The International House of Dereliction

The International House of Dereliction Hardcover
Age Range
Release Date
July 18, 2023
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Ten-year-old Alice is moving for the eleventh time.

She’s lived in so many houses, each more broken than the last, that home to Alice is nothing more than a place you fix and then a place you leave. After all, who needs a permanent home when you’re a whiz at fixing things?

But when Alice arrives at her new home, she can’t take her eyes off the house next door, the stately dark house that hulked in the dimming light. The once-grand mansion, now dilapidated and condemned, beckons Alice; it's the perfect new repair job!

As Alice begins to restore the House to its former splendor, she senses strange presences. Is there a heartbeat coming from the House’s walls? Is someone looking at her? Soon she realizes she’s not alone. Three ghosts have been watching, and they need Alice’s help to solve their unfinished business.

Will Alice be able to unravel the mysteries of the House and find her forever home . . . before it’s too late?

Editor review

1 review
A House with Many Secrets
(Updated: October 17, 2023)
Overall rating
Writing Style
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Alice Cannoli-Potchnik is being raised in a small college town where her mother is a professor and her father is a building inspector. The college provides housing, and because the father is so good about renovating properties, the family is shuttled from one decrepit domicile to another. Alice is "unschooled", which means she is left on her own to pursue her own passion projects, checking in with the college library when she needs resources. When another move approaches, Professor Cannoli decides that moving so frequently is bad for Alice, and that the family will not renovate the property. While investigating her new surroundings, Alice notices that the property next door has been condemned. Still intrigued, she goes inside and notices that lovely fire place with Delft tiles. As a new project, she decides to replace the tiles and refurbish the woodwork, skills she has acquired helping her father. She also uses some windfall from a family garage sale to replace crystals in the chandelier. There are odd sounds in the house, and she soon hears voices. The house is pleased with her and gives its blessing to her projects, something she learns from a variety of spirits who dwell within the house. There's Ivy, a six year old who passed aways suddenly before a big trip; Mugwort, a Revolutionary War era soldier who fought with George Washington but died in his bed; and Danny, a computer science major who died in 1972 without letting Jenny, the love of his life, know of his emotions. They teach Alice about all of the ways that spirits can be trapped and unable to move on, and Alice helps them figure out what is holding them back. She finds computer punch cards, gets help retrieving the love poems from them, which she manages to deliver to Jenny, who happens to be a visiting professor at the college, in the nick of time. Danny moves on. She uncovers information about Mugwort's history, and directs him to make amends for his wartime profiteering by donating money to a Soldier's Home as well as the local cemetary. Ivy has a library book that wasn't returned, and just as Alice is about to search for it, word comes that the house is going to be torn down. Ivy thinks the book might be in the attic, but there is another spirit in the house, The Fury, who doesn't want to let Alice and Ivy investigate the attic. Alice needs to fight the spirit, who has an intriguing connection to her own family, and send Ivy on her way before the house is demolished, and also find a way for her family to stop being moved to different residences.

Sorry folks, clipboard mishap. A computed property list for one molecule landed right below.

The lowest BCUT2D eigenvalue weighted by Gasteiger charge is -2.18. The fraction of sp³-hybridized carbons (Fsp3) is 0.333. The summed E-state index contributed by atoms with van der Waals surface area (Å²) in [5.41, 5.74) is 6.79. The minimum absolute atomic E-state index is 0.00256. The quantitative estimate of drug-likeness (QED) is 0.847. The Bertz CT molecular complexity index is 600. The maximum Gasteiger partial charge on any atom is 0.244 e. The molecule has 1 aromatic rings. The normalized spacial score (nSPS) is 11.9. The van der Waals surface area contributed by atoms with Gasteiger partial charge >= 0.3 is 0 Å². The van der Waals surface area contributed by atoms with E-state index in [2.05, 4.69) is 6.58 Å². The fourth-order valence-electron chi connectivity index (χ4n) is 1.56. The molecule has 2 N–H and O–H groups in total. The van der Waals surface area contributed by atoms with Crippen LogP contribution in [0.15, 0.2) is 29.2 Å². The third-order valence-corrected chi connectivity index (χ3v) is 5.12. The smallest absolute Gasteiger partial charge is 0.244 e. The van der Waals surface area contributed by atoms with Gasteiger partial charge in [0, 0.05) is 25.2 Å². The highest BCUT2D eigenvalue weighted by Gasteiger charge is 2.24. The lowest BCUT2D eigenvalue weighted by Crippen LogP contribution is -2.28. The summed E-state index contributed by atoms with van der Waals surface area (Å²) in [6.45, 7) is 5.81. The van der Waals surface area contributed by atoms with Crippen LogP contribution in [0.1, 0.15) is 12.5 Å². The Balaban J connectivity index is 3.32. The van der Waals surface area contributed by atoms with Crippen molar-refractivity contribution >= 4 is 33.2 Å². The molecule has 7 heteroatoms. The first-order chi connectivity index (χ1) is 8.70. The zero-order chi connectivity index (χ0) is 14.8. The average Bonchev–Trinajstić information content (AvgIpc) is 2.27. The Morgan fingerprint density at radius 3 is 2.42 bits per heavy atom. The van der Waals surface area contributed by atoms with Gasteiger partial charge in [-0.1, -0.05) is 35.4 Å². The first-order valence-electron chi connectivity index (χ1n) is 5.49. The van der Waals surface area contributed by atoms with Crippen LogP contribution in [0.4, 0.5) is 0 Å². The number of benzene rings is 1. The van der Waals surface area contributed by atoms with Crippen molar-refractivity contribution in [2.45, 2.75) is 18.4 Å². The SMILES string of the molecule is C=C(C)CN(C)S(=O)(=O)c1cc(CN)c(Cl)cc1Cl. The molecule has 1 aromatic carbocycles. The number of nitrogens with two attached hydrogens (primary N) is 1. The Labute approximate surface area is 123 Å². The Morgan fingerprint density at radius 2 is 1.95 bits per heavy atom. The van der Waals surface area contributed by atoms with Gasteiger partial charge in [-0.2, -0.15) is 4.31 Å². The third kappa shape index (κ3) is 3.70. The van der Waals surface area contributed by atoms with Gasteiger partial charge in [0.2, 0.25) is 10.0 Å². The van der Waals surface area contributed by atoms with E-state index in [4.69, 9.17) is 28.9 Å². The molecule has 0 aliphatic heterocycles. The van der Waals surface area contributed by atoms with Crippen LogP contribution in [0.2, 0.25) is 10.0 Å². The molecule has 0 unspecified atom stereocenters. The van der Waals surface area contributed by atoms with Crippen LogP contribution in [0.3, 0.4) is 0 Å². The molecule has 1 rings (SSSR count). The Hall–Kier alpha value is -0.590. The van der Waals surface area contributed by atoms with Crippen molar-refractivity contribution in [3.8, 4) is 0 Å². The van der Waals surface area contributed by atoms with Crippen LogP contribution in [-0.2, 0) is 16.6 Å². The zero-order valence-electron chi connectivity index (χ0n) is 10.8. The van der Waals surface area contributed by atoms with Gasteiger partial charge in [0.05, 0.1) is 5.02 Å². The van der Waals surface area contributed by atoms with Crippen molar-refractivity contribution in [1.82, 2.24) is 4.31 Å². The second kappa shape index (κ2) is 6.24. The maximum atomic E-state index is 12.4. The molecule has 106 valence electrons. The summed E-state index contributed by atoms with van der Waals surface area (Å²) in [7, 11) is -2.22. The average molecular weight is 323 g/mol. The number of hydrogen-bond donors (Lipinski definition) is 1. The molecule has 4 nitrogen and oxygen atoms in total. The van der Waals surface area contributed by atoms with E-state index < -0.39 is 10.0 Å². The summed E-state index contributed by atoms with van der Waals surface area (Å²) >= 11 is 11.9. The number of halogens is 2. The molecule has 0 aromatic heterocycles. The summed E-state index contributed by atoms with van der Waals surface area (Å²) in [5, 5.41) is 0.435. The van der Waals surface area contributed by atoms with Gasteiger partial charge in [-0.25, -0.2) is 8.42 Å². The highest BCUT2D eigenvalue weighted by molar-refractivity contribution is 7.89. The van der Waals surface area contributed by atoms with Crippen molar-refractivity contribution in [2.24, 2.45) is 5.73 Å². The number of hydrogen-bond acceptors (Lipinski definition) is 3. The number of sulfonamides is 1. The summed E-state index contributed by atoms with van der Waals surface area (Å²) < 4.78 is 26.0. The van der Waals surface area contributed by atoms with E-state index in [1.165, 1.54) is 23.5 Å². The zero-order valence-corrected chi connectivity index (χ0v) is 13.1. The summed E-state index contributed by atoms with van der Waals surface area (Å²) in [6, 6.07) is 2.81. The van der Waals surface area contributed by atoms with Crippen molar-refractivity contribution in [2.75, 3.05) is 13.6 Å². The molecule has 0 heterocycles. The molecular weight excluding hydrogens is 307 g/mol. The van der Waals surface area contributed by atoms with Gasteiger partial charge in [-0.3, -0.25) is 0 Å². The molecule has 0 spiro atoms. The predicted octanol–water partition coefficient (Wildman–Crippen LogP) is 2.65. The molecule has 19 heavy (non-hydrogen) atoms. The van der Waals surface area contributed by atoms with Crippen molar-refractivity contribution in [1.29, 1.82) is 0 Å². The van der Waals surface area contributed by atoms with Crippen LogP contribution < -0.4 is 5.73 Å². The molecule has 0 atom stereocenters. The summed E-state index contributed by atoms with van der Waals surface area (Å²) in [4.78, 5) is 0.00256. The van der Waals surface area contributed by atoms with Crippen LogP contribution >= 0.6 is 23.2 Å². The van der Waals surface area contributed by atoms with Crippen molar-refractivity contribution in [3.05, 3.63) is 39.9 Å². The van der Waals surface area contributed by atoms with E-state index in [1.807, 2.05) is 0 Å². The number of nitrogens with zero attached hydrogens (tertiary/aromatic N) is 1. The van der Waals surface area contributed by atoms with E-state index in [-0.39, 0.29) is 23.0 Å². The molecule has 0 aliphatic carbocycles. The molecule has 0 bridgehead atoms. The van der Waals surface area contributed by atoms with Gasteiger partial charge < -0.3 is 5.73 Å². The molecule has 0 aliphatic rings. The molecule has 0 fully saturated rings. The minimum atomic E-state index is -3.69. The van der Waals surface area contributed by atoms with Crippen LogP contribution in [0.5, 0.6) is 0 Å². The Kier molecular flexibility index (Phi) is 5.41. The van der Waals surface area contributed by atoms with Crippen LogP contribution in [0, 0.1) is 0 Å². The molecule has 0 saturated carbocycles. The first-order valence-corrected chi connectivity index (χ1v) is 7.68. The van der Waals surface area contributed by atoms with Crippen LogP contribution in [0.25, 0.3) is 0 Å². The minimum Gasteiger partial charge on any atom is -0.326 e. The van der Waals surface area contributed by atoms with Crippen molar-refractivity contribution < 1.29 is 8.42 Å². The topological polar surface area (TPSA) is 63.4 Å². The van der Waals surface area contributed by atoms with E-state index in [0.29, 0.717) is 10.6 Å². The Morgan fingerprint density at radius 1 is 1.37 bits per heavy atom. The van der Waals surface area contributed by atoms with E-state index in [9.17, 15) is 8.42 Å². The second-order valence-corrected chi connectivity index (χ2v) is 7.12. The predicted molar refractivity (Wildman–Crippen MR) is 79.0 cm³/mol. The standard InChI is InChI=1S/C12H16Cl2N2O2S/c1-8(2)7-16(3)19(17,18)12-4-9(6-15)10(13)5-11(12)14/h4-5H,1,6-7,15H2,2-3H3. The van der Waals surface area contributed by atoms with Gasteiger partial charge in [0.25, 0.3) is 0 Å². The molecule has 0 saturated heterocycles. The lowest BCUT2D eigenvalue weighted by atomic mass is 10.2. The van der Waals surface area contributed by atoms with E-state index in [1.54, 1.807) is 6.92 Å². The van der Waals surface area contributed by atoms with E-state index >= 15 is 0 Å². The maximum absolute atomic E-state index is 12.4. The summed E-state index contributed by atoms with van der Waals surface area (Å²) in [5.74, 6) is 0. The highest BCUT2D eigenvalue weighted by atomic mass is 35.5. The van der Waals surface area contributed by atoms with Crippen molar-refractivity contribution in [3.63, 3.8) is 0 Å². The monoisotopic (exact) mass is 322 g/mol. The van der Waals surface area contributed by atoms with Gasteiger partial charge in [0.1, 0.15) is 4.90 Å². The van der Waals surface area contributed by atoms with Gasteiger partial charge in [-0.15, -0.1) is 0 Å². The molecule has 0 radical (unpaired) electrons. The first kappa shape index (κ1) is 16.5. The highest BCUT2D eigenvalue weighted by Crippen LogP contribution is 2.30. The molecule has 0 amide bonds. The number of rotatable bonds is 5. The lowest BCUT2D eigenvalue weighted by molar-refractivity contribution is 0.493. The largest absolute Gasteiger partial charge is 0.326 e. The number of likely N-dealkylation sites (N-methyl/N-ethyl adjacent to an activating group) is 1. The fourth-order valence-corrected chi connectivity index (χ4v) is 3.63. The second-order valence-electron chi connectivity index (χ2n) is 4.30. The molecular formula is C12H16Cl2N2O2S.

Good Points
I rather enjoyed reading this one since I'm a fan of old houses and their history, and the ghosts and the mission to send them to the light were well developed. Alice's sense of ability and agency is great to see, even if it hurt my feelings that all of her hard work to restore bits of the house was undone! The ghosts are all a bit scattered, but manage to retrieve important information about their backgrounds in order for Alice to help them move along, and her dedication to them was heartwarming. The bits of history, especially about the computer punch cards, were fun. There's a lot of figurative language and rich descriptions in this, which I don't remember from Davies' other books like Nothing But Trouble (2016) or The Lemonade War (2007) series.

This had a quirky, almost British feel to it, something like Raskin's The Mysterious Disappearance of Leon (I Mean Noel). Also, I'm pretty sure that small colleges don't operate the way that this one does and that the Cannoli-Potchniks wouldn't have survived very long in their almost condemned house.

This is a good choice for readers who like a quirky, house-centered story like West's The Shadows or O'Reilly's The Secret of Goldenrod. I'm not sure that my students will pick it up, since they are adamant that ghosts should be murderously gory. More astute and nuanced readers who would themselves be successful at unschooling will enjoy this story.
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